The Advantages Of Corporate Real Estate Management (CREM)

The following are the most prominent and most promising advantages of CREM:

  • Cost Saving
  • Cost and data transparency
  • Planning security and planning perspective
  • Best practice approach through in-depth know-how and market knowledge
  • Creating options for cost-effective and functional expansion

Commercial Leases

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A commercial lease, as opposed to a residential lease, is an agreement between a tenant (business) and a landlord that specifies the property only for business or commercial use. Particular zoning needs dictate which sort of business you can actually function out of a particular area or space, depending on where the building is located.

Types Of Commercial Leases

There are four types of commercial leases; here is their breakdown and a comparison of the different types of commercial leases.

Gross Lease/Full Service Lease

This type of commercial lease includes all property operating expenses in the tenant’s base rent. As a result, base rent appears to be higher than other lease types because the landlord is responsible for the coverage of property costs from tenants’ rents.

It further includes:

  • Utilities
  • Property taxes
  • Insurance
  • Common area maintenance

The lease includes anything and everything that has to do with building operations and regular maintenance.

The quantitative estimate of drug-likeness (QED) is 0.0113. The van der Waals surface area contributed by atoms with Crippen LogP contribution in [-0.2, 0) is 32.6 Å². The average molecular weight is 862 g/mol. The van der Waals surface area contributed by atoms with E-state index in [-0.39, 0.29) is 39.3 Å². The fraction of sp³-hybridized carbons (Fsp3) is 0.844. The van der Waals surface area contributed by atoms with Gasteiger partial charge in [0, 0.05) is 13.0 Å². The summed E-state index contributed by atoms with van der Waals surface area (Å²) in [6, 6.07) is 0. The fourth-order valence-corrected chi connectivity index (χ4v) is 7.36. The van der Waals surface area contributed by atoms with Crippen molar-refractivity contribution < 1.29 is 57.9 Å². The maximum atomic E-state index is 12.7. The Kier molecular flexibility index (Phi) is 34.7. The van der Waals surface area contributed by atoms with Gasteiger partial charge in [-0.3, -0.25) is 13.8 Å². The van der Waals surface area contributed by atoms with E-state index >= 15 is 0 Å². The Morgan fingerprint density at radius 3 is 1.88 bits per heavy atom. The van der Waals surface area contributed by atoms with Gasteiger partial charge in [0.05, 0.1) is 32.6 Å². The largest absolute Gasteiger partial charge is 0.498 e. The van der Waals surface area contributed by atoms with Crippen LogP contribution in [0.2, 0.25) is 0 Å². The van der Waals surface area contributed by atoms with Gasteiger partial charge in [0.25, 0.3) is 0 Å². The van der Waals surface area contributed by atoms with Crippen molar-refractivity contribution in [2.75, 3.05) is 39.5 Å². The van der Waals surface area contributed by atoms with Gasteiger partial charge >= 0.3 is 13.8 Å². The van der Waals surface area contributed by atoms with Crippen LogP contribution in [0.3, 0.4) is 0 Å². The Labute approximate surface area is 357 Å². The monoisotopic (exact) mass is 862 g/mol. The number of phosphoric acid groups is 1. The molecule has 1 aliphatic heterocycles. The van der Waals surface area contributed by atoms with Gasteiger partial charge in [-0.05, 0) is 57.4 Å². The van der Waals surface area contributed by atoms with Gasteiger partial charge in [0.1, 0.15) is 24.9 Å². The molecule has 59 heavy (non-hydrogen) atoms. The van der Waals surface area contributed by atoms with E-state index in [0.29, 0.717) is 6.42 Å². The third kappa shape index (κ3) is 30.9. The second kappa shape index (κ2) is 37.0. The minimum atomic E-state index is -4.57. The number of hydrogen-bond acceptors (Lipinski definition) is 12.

Modified Gross Lease/Modified Net Lease

Generally, a modified gross lease or modified net lease is the most equitable for both parties to the contract. Essentially, the above-mentioned fixed base rent and real estate operating expenses are managed and negotiated between the contracting parties.

It further includes:

  • Single Net Lease (N): The net lease, unlike the gross lease, doesn’t even include the real estate operating expenses. In other words, the base rent appears to be lower, but there are additional costs to service and maintain the building.
  • Double Net Lease (NN): The main distinction between a single net lease and a double net lease is that the tenant pays a portion of the property taxes as well as the property insurance.
  • Triple Net Lease (NNN): You may well have guessed it based on the same pattern. On top of that, the tenant tends to pay for most of the taxes as well as common space maintenance in a triple net lease. This is perhaps the most advantageous for the homeowner, as the tenant bears all costs involved with the building’s operation (s).

Percentage Lease

Whenever a commercial tenant signs a percentage lease, they pay a base rent plus a percentage of their overall sales. In most cases, this allows the tenant to receive a lower base rent in exchange for sharing their additional benefits with the homeowner. Because the lease is based on monthly business, this type of lease is common in retail businesses.

The Corporate Real Estate Industry And The COVID-19 Pandemic

The COVID-19 pandemic has shaken the corporate real estate (CRE) sector, as it has nearly every other industry. As businesses reopen, owners are faced with difficult policy choices, such as whether or not to continue renting office space. As a result, landlords and other corporate real estate investors may continue to see a decline in their revenue.